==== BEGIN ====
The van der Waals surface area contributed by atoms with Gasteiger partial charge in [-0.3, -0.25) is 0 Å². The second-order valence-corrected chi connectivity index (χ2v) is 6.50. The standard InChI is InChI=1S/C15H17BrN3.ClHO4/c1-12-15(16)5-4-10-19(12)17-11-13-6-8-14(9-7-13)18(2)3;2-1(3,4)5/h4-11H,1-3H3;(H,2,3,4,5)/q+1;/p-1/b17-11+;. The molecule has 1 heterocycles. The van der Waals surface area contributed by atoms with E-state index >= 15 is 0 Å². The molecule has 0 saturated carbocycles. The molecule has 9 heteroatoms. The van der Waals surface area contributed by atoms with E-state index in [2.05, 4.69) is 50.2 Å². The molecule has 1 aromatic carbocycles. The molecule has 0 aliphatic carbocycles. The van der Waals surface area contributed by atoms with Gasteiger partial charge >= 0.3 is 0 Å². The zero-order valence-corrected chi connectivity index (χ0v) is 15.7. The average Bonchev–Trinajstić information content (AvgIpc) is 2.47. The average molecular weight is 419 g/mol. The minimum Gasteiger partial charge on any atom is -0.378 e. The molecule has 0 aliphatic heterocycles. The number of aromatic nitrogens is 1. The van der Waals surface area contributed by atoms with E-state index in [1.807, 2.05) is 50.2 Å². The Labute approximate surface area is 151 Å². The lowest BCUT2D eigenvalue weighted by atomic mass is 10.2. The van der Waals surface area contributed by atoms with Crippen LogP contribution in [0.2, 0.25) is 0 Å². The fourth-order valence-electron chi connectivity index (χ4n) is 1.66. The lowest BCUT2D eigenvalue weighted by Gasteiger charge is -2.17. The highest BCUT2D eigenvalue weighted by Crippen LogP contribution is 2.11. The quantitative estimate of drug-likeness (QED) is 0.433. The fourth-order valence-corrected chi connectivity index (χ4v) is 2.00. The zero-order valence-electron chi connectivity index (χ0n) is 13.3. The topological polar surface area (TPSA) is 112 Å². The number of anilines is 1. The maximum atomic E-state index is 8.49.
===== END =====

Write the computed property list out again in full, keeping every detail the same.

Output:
The van der Waals surface area contributed by atoms with Gasteiger partial charge in [-0.3, -0.25) is 0 Å². The second-order valence-corrected chi connectivity index (χ2v) is 6.50. The standard InChI is InChI=1S/C15H17BrN3.ClHO4/c1-12-15(16)5-4-10-19(12)17-11-13-6-8-14(9-7-13)18(2)3;2-1(3,4)5/h4-11H,1-3H3;(H,2,3,4,5)/q+1;/p-1/b17-11+;. The molecule has 1 heterocycles. The van der Waals surface area contributed by atoms with E-state index >= 15 is 0 Å². The molecule has 0 saturated carbocycles. The molecule has 9 heteroatoms. The van der Waals surface area contributed by atoms with E-state index in [2.05, 4.69) is 50.2 Å². The molecule has 1 aromatic carbocycles. The molecule has 0 aliphatic carbocycles. The van der Waals surface area contributed by atoms with Gasteiger partial charge >= 0.3 is 0 Å². The zero-order valence-corrected chi connectivity index (χ0v) is 15.7. The average Bonchev–Trinajstić information content (AvgIpc) is 2.47. The average molecular weight is 419 g/mol. The minimum Gasteiger partial charge on any atom is -0.378 e. The molecule has 0 aliphatic heterocycles. The number of aromatic nitrogens is 1. The van der Waals surface area contributed by atoms with E-state index in [1.807, 2.05) is 50.2 Å². The Labute approximate surface area is 151 Å². The lowest BCUT2D eigenvalue weighted by atomic mass is 10.2. The van der Waals surface area contributed by atoms with Crippen LogP contribution in [0.2, 0.25) is 0 Å². The fourth-order valence-electron chi connectivity index (χ4n) is 1.66. The lowest BCUT2D eigenvalue weighted by Gasteiger charge is -2.17. The highest BCUT2D eigenvalue weighted by Crippen LogP contribution is 2.11. The quantitative estimate of drug-likeness (QED) is 0.433. The fourth-order valence-corrected chi connectivity index (χ4v) is 2.00. The zero-order valence-electron chi connectivity index (χ0n) is 13.3. The topological polar surface area (TPSA) is 112 Å². The number of anilines is 1. The maximum atomic E-state index is 8.49.